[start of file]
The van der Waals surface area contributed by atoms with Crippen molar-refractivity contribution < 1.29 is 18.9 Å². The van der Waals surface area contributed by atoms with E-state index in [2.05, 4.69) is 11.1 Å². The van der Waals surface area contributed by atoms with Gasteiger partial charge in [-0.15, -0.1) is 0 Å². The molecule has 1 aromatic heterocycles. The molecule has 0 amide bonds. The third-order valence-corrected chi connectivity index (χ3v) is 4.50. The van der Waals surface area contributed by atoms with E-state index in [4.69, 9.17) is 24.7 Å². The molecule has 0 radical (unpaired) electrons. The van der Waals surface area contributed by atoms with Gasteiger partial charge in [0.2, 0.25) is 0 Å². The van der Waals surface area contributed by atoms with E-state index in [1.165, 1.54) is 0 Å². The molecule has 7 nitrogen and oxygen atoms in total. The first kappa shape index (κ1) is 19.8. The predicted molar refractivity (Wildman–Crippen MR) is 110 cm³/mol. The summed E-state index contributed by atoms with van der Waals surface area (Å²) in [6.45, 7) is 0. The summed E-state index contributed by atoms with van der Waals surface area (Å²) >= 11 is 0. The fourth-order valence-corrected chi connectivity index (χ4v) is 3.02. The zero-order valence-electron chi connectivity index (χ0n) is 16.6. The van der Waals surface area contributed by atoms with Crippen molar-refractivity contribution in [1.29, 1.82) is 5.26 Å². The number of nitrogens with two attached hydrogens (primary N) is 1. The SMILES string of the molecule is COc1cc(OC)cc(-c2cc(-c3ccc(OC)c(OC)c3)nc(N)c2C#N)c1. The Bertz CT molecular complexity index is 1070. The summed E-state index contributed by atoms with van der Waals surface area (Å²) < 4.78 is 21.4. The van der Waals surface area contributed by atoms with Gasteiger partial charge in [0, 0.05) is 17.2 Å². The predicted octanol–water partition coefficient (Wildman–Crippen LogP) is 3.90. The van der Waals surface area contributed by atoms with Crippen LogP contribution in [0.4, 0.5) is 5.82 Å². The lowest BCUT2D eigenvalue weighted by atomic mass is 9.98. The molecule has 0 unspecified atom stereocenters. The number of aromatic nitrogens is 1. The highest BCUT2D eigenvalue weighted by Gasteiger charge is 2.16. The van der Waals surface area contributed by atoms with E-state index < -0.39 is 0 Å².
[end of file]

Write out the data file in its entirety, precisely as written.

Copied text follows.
The van der Waals surface area contributed by atoms with Crippen molar-refractivity contribution < 1.29 is 18.9 Å². The van der Waals surface area contributed by atoms with E-state index in [2.05, 4.69) is 11.1 Å². The van der Waals surface area contributed by atoms with Gasteiger partial charge in [-0.15, -0.1) is 0 Å². The molecule has 1 aromatic heterocycles. The molecule has 0 amide bonds. The third-order valence-corrected chi connectivity index (χ3v) is 4.50. The van der Waals surface area contributed by atoms with E-state index in [4.69, 9.17) is 24.7 Å². The molecule has 0 radical (unpaired) electrons. The van der Waals surface area contributed by atoms with Gasteiger partial charge in [0.2, 0.25) is 0 Å². The van der Waals surface area contributed by atoms with E-state index in [1.165, 1.54) is 0 Å². The molecule has 7 nitrogen and oxygen atoms in total. The first kappa shape index (κ1) is 19.8. The predicted molar refractivity (Wildman–Crippen MR) is 110 cm³/mol. The summed E-state index contributed by atoms with van der Waals surface area (Å²) in [6.45, 7) is 0. The summed E-state index contributed by atoms with van der Waals surface area (Å²) >= 11 is 0. The fourth-order valence-corrected chi connectivity index (χ4v) is 3.02. The zero-order valence-electron chi connectivity index (χ0n) is 16.6. The van der Waals surface area contributed by atoms with Crippen molar-refractivity contribution in [1.29, 1.82) is 5.26 Å². The number of nitrogens with two attached hydrogens (primary N) is 1. The SMILES string of the molecule is COc1cc(OC)cc(-c2cc(-c3ccc(OC)c(OC)c3)nc(N)c2C#N)c1. The Bertz CT molecular complexity index is 1070. The summed E-state index contributed by atoms with van der Waals surface area (Å²) < 4.78 is 21.4. The van der Waals surface area contributed by atoms with Gasteiger partial charge in [0, 0.05) is 17.2 Å². The predicted octanol–water partition coefficient (Wildman–Crippen LogP) is 3.90. The van der Waals surface area contributed by atoms with Crippen LogP contribution in [0.4, 0.5) is 5.82 Å². The lowest BCUT2D eigenvalue weighted by atomic mass is 9.98. The molecule has 0 unspecified atom stereocenters. The number of aromatic nitrogens is 1. The highest BCUT2D eigenvalue weighted by Gasteiger charge is 2.16. The van der Waals surface area contributed by atoms with E-state index < -0.39 is 0 Å².